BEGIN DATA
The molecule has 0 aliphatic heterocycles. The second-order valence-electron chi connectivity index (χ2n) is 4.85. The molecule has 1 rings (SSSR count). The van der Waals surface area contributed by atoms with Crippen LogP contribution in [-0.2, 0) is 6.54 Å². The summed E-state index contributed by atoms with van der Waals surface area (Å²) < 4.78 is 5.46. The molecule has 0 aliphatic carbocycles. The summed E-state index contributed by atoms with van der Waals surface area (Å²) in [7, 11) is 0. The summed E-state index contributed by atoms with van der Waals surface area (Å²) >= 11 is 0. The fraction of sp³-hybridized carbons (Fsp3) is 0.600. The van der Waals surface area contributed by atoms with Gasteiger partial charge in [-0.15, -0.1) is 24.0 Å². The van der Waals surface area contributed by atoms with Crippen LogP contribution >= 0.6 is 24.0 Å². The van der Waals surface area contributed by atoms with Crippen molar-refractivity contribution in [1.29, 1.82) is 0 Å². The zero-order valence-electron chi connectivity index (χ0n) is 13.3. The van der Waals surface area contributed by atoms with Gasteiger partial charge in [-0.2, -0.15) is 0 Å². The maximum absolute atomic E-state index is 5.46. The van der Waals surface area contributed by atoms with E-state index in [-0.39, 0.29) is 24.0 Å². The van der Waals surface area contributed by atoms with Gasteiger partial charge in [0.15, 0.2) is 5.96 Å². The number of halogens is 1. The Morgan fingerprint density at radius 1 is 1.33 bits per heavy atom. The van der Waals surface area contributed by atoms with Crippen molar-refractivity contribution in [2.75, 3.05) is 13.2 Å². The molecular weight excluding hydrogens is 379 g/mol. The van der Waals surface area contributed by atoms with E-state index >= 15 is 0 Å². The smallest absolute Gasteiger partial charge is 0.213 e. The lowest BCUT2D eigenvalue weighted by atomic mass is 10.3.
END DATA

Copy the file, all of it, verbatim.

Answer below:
The molecule has 0 aliphatic heterocycles. The second-order valence-electron chi connectivity index (χ2n) is 4.85. The molecule has 1 rings (SSSR count). The van der Waals surface area contributed by atoms with Crippen LogP contribution in [-0.2, 0) is 6.54 Å². The summed E-state index contributed by atoms with van der Waals surface area (Å²) < 4.78 is 5.46. The molecule has 0 aliphatic carbocycles. The summed E-state index contributed by atoms with van der Waals surface area (Å²) in [7, 11) is 0. The summed E-state index contributed by atoms with van der Waals surface area (Å²) >= 11 is 0. The fraction of sp³-hybridized carbons (Fsp3) is 0.600. The van der Waals surface area contributed by atoms with Gasteiger partial charge in [-0.15, -0.1) is 24.0 Å². The van der Waals surface area contributed by atoms with Crippen LogP contribution >= 0.6 is 24.0 Å². The van der Waals surface area contributed by atoms with Crippen molar-refractivity contribution in [1.29, 1.82) is 0 Å². The zero-order valence-electron chi connectivity index (χ0n) is 13.3. The van der Waals surface area contributed by atoms with Gasteiger partial charge in [-0.2, -0.15) is 0 Å². The maximum absolute atomic E-state index is 5.46. The van der Waals surface area contributed by atoms with E-state index in [-0.39, 0.29) is 24.0 Å². The van der Waals surface area contributed by atoms with Gasteiger partial charge in [0.15, 0.2) is 5.96 Å². The number of halogens is 1. The Morgan fingerprint density at radius 1 is 1.33 bits per heavy atom. The van der Waals surface area contributed by atoms with Crippen molar-refractivity contribution in [2.75, 3.05) is 13.2 Å². The molecular weight excluding hydrogens is 379 g/mol. The van der Waals surface area contributed by atoms with E-state index >= 15 is 0 Å². The smallest absolute Gasteiger partial charge is 0.213 e. The lowest BCUT2D eigenvalue weighted by atomic mass is 10.3.